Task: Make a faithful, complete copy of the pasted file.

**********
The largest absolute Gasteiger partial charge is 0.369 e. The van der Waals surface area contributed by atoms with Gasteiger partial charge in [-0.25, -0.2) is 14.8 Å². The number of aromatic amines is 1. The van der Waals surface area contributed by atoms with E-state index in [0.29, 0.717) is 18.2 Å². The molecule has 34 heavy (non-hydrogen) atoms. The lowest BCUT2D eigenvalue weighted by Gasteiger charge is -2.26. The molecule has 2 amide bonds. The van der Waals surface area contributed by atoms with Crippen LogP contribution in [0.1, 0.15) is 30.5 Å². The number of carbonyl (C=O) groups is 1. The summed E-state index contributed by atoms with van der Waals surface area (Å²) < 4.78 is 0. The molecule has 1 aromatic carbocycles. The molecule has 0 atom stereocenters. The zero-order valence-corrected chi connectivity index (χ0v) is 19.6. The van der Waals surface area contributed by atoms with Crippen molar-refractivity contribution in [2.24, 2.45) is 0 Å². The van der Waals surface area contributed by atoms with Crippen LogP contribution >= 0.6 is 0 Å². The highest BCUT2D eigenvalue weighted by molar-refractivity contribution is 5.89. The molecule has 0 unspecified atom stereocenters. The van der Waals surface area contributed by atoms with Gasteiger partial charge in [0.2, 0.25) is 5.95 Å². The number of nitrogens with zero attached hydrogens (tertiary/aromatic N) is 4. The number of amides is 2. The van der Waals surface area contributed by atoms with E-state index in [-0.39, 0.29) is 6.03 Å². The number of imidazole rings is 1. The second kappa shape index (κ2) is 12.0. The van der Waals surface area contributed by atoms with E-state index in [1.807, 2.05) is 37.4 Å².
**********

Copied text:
The largest absolute Gasteiger partial charge is 0.369 e. The van der Waals surface area contributed by atoms with Gasteiger partial charge in [-0.25, -0.2) is 14.8 Å². The number of aromatic amines is 1. The van der Waals surface area contributed by atoms with E-state index in [0.29, 0.717) is 18.2 Å². The molecule has 34 heavy (non-hydrogen) atoms. The lowest BCUT2D eigenvalue weighted by Gasteiger charge is -2.26. The molecule has 2 amide bonds. The van der Waals surface area contributed by atoms with Crippen LogP contribution in [0.1, 0.15) is 30.5 Å². The number of carbonyl (C=O) groups is 1. The summed E-state index contributed by atoms with van der Waals surface area (Å²) < 4.78 is 0. The molecule has 1 aromatic carbocycles. The molecule has 0 atom stereocenters. The zero-order valence-corrected chi connectivity index (χ0v) is 19.6. The van der Waals surface area contributed by atoms with Crippen molar-refractivity contribution in [2.24, 2.45) is 0 Å². The van der Waals surface area contributed by atoms with Crippen LogP contribution >= 0.6 is 0 Å². The highest BCUT2D eigenvalue weighted by molar-refractivity contribution is 5.89. The molecule has 0 unspecified atom stereocenters. The van der Waals surface area contributed by atoms with Gasteiger partial charge in [0.2, 0.25) is 5.95 Å². The number of nitrogens with zero attached hydrogens (tertiary/aromatic N) is 4. The number of amides is 2. The van der Waals surface area contributed by atoms with E-state index in [-0.39, 0.29) is 6.03 Å². The number of imidazole rings is 1. The second kappa shape index (κ2) is 12.0. The van der Waals surface area contributed by atoms with E-state index in [1.807, 2.05) is 37.4 Å².